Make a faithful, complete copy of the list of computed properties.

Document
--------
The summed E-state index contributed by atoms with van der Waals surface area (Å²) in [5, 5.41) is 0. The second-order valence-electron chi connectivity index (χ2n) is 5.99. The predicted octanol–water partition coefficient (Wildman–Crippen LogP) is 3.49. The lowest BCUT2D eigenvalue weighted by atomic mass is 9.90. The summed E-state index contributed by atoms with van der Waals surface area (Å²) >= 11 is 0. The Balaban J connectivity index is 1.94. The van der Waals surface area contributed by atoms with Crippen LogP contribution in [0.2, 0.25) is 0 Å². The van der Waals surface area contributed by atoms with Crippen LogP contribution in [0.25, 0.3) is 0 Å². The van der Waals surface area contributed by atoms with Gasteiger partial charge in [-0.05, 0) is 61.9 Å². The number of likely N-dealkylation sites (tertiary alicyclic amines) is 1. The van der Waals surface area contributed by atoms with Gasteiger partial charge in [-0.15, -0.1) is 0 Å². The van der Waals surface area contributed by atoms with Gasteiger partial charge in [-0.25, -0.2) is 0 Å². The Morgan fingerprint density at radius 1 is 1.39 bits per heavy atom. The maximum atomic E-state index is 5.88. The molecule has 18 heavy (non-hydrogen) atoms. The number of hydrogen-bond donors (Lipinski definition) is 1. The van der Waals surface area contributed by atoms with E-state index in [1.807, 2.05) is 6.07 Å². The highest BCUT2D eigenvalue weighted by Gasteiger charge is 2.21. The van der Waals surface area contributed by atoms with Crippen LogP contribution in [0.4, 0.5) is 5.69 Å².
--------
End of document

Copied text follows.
The summed E-state index contributed by atoms with van der Waals surface area (Å²) in [5, 5.41) is 0. The second-order valence-electron chi connectivity index (χ2n) is 5.99. The predicted octanol–water partition coefficient (Wildman–Crippen LogP) is 3.49. The lowest BCUT2D eigenvalue weighted by atomic mass is 9.90. The summed E-state index contributed by atoms with van der Waals surface area (Å²) >= 11 is 0. The Balaban J connectivity index is 1.94. The van der Waals surface area contributed by atoms with Crippen LogP contribution in [0.2, 0.25) is 0 Å². The van der Waals surface area contributed by atoms with Crippen LogP contribution in [0.25, 0.3) is 0 Å². The van der Waals surface area contributed by atoms with Gasteiger partial charge in [-0.05, 0) is 61.9 Å². The number of likely N-dealkylation sites (tertiary alicyclic amines) is 1. The van der Waals surface area contributed by atoms with Gasteiger partial charge in [-0.15, -0.1) is 0 Å². The van der Waals surface area contributed by atoms with Gasteiger partial charge in [-0.25, -0.2) is 0 Å². The Morgan fingerprint density at radius 1 is 1.39 bits per heavy atom. The maximum atomic E-state index is 5.88. The molecule has 18 heavy (non-hydrogen) atoms. The number of hydrogen-bond donors (Lipinski definition) is 1. The van der Waals surface area contributed by atoms with E-state index in [1.807, 2.05) is 6.07 Å². The highest BCUT2D eigenvalue weighted by Gasteiger charge is 2.21. The van der Waals surface area contributed by atoms with Crippen LogP contribution in [0.4, 0.5) is 5.69 Å².